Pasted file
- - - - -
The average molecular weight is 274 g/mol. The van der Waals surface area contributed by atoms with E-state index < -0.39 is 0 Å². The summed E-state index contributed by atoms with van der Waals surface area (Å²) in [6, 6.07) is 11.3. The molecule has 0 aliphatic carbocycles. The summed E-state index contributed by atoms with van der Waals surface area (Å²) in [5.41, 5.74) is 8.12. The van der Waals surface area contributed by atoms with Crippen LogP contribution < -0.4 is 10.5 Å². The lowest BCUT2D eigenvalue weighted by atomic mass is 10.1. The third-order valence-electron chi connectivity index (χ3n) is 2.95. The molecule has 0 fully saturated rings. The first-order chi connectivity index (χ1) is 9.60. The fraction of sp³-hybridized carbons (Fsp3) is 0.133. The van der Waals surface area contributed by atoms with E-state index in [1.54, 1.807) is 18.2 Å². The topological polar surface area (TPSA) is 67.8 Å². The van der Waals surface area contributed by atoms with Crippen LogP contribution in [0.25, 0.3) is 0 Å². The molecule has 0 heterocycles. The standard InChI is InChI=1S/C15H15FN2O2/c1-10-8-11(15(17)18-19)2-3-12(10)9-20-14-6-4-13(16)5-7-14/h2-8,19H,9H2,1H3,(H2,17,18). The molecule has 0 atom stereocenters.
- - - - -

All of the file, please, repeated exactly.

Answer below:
The average molecular weight is 274 g/mol. The van der Waals surface area contributed by atoms with E-state index < -0.39 is 0 Å². The summed E-state index contributed by atoms with van der Waals surface area (Å²) in [6, 6.07) is 11.3. The molecule has 0 aliphatic carbocycles. The summed E-state index contributed by atoms with van der Waals surface area (Å²) in [5.41, 5.74) is 8.12. The van der Waals surface area contributed by atoms with Crippen LogP contribution < -0.4 is 10.5 Å². The lowest BCUT2D eigenvalue weighted by atomic mass is 10.1. The third-order valence-electron chi connectivity index (χ3n) is 2.95. The molecule has 0 fully saturated rings. The first-order chi connectivity index (χ1) is 9.60. The fraction of sp³-hybridized carbons (Fsp3) is 0.133. The van der Waals surface area contributed by atoms with E-state index in [1.54, 1.807) is 18.2 Å². The topological polar surface area (TPSA) is 67.8 Å². The van der Waals surface area contributed by atoms with Crippen LogP contribution in [0.25, 0.3) is 0 Å². The molecule has 0 heterocycles. The standard InChI is InChI=1S/C15H15FN2O2/c1-10-8-11(15(17)18-19)2-3-12(10)9-20-14-6-4-13(16)5-7-14/h2-8,19H,9H2,1H3,(H2,17,18). The molecule has 0 atom stereocenters.